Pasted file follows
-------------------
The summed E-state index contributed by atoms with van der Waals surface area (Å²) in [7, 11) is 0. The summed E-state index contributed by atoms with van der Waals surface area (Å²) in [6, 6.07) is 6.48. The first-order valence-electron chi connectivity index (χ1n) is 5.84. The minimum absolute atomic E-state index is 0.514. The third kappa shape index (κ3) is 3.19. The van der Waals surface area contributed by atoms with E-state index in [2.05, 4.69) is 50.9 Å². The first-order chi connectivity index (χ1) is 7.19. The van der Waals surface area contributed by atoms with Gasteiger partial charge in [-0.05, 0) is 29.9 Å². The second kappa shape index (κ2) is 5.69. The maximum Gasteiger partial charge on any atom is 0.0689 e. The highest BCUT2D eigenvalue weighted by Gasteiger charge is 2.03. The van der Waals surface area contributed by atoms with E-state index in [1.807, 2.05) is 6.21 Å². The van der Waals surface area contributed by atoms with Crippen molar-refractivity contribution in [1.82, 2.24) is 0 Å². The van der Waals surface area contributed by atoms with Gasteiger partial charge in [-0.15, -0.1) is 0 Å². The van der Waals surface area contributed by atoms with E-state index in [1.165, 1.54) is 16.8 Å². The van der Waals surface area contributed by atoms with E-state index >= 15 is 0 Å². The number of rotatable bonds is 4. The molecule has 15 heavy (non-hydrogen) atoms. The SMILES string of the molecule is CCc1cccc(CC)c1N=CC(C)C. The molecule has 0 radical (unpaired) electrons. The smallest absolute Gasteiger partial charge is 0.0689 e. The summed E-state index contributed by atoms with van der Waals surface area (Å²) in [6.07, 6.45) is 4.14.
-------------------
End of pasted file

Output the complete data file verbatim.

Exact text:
The summed E-state index contributed by atoms with van der Waals surface area (Å²) in [7, 11) is 0. The summed E-state index contributed by atoms with van der Waals surface area (Å²) in [6, 6.07) is 6.48. The first-order valence-electron chi connectivity index (χ1n) is 5.84. The minimum absolute atomic E-state index is 0.514. The third kappa shape index (κ3) is 3.19. The van der Waals surface area contributed by atoms with E-state index in [2.05, 4.69) is 50.9 Å². The first-order chi connectivity index (χ1) is 7.19. The van der Waals surface area contributed by atoms with Gasteiger partial charge in [-0.05, 0) is 29.9 Å². The second kappa shape index (κ2) is 5.69. The maximum Gasteiger partial charge on any atom is 0.0689 e. The highest BCUT2D eigenvalue weighted by Gasteiger charge is 2.03. The van der Waals surface area contributed by atoms with E-state index in [1.807, 2.05) is 6.21 Å². The van der Waals surface area contributed by atoms with Crippen molar-refractivity contribution in [1.82, 2.24) is 0 Å². The van der Waals surface area contributed by atoms with Gasteiger partial charge in [-0.15, -0.1) is 0 Å². The van der Waals surface area contributed by atoms with E-state index in [1.165, 1.54) is 16.8 Å². The van der Waals surface area contributed by atoms with E-state index >= 15 is 0 Å². The number of rotatable bonds is 4. The molecule has 15 heavy (non-hydrogen) atoms. The SMILES string of the molecule is CCc1cccc(CC)c1N=CC(C)C. The molecule has 0 radical (unpaired) electrons. The smallest absolute Gasteiger partial charge is 0.0689 e. The summed E-state index contributed by atoms with van der Waals surface area (Å²) in [6.07, 6.45) is 4.14.